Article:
Stress reduction: Stress is a known factor that disrupts the HPT axis by blunting TRH secretion and downregulating thyroid hormone production and can exacerbate hypothyroid symptoms. This study demonstrated that an eight-week stress management program improved thyroid function markers and quality of life.
Sleep Hygiene: Sleep is vital for the maintenance of mental and physical health. If your hypothyroidism is causing insomnia, it is essential to form healthy sleep hygiene habits to optimize sleep quality. Following a nighttime routine, unplugging electronics in the evening, and keeping the bedroom dark and calm can help promote deep sleep. Talk with your doctor about ruling out sleep apnea if you snore loudly, wake often throughout the night, or feel tired upon waking. Sleep apnea has been associated with a higher prevalence and severity of thyroid autoimmunity.
Exercise: Regular physical activity provides a multitude of health benefits. Immediate effects of exercise may include improved energy, clearer thinking, and less severe depression. Longer-term benefits include weight management, promotion of anti-inflammatory and immune pathways, and prevention of cardiovascular disease.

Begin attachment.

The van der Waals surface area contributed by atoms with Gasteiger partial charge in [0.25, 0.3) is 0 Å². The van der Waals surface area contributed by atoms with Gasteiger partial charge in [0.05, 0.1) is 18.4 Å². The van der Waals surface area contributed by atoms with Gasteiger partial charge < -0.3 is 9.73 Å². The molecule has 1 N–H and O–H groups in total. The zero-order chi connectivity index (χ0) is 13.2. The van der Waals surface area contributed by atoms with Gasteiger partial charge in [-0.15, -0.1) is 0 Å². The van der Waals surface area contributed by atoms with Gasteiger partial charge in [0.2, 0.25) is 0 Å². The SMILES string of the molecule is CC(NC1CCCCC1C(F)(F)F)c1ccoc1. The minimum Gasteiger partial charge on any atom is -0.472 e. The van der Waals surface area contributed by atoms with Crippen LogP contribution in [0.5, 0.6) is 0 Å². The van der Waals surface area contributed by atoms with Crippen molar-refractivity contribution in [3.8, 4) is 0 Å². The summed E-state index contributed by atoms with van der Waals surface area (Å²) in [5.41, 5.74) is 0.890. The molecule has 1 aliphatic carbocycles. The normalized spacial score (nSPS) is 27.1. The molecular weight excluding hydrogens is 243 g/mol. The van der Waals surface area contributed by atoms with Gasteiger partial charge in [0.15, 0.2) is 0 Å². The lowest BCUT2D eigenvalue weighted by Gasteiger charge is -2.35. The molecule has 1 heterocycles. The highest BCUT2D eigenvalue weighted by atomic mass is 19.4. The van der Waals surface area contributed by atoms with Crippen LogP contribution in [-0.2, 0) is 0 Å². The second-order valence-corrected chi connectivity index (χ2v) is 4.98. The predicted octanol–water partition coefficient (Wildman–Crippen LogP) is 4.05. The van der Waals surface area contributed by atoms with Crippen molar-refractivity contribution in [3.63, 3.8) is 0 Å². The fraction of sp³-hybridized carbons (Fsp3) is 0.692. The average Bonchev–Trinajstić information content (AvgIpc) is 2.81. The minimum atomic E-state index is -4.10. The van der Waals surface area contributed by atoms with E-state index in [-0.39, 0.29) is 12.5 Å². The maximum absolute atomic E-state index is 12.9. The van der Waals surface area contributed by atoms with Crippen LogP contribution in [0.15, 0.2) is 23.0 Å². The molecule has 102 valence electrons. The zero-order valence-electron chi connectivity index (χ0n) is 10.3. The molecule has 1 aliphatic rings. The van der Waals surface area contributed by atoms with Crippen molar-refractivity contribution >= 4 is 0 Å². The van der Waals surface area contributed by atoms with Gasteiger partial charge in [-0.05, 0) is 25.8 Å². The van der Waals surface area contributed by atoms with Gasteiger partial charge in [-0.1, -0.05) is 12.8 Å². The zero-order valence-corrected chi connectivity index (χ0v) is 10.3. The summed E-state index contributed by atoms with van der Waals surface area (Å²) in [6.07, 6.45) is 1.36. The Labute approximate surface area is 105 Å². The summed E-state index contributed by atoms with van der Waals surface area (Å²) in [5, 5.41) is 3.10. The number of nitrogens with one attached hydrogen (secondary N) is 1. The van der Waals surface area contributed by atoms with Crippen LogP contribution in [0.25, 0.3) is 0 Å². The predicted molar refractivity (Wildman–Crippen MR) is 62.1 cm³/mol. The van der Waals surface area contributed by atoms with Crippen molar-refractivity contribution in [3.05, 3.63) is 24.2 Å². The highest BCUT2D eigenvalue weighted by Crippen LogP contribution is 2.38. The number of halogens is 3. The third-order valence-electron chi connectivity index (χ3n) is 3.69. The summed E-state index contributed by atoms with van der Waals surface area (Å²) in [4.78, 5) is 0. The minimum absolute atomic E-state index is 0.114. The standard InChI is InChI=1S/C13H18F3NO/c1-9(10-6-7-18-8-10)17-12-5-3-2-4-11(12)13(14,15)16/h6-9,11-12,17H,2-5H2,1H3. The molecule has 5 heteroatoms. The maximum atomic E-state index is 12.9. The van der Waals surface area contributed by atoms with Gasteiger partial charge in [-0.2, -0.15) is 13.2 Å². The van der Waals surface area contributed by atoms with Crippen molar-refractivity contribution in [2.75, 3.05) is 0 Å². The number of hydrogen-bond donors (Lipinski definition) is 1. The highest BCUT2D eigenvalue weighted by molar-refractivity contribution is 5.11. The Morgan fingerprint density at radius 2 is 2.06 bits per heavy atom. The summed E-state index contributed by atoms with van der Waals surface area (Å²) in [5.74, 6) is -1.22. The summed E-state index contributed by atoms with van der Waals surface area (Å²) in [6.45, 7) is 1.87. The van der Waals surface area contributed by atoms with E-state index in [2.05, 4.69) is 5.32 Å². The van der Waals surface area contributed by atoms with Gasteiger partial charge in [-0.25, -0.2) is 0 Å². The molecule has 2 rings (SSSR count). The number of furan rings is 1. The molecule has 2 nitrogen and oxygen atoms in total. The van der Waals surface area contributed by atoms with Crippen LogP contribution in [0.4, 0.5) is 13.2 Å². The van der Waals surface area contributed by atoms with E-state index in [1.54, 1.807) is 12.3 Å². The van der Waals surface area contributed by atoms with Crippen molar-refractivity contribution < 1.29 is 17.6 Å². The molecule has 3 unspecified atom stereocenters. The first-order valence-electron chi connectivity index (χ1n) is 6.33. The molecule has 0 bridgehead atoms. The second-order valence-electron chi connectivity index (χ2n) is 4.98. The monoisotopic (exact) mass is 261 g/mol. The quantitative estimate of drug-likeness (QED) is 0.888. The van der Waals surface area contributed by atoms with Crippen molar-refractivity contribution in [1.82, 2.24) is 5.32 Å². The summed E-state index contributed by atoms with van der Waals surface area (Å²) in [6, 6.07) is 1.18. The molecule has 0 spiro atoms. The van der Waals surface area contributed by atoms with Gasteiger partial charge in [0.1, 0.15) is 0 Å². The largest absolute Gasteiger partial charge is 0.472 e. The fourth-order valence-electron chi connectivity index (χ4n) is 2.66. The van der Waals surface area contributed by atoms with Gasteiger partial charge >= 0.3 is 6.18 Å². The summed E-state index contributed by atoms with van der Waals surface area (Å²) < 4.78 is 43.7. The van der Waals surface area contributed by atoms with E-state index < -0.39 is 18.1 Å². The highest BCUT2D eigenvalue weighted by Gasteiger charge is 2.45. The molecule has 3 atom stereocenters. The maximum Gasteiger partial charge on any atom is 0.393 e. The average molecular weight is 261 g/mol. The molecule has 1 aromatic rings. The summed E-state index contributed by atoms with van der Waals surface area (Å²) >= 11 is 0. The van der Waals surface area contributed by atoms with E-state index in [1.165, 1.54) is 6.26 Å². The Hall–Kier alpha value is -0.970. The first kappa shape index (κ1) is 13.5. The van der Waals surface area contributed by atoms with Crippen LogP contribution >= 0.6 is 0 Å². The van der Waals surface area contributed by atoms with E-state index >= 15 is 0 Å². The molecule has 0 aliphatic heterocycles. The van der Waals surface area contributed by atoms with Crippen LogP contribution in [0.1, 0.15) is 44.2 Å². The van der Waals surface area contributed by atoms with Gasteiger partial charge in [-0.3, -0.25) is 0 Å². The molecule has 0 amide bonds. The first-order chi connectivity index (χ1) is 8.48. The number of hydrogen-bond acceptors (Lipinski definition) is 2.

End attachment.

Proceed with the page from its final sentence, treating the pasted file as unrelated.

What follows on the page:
Your medication may impact your thyroid gland function, causing drug-induced hypothyroidism. Discontinuation of the inciting medication may not be plausible, but there are effective options in addition to thyroid replacement therapy to support thyroid health and palliate hypothyroid symptoms.
Lab Tests in This Article
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2. Tomer, Y., Blackard, J. T., & Akeno, N. (2007, December). Interferon Alpha Treatment and Thyroid Dysfunction. Endocrinol Metab Clin North Am, 36(4), 1051–1066. https://doi.org/10.1016/j.ecl.2007.07.001
3. Haugen, B. R. (2009, December). Drugs that suppress TSH or cause central hypothyroidism. Best Practice &Amp; Research Clinical Endocrinology &Amp; Metabolism, 23(6), 793–800. https://doi.org/10.1016/j.beem.2009.08.003
4. Ruggeri, R. M., Giovinazzo, S., Barbalace, M. C., et al. (2021, January 1). Influence of Dietary Habits on Oxidative Stress Markers in Hashimoto’s Thyroiditis. Thyroid, 31(1), 96–105. https://doi.org/10.1089/thy.2020.0299
5. Ihnatowicz, P., Drywień, M., Wątor, P., & Wojsiat, J. (2020, June 19). The importance of nutritional factors and dietary management of Hashimoto’s thyroiditis. Annals of Agricultural and Environmental Medicine, 27(2), 184–193. https://doi.org/10.26444/aaem/112331
6. Matana, A., Torlak, V., Brdar, D., et al. (2017, October 28). Dietary Factors Associated with Plasma Thyroid Peroxidase and Thyroglobulin Antibodies. Nutrients, 9(11), 1186. https://doi.org/10.3390/nu9111186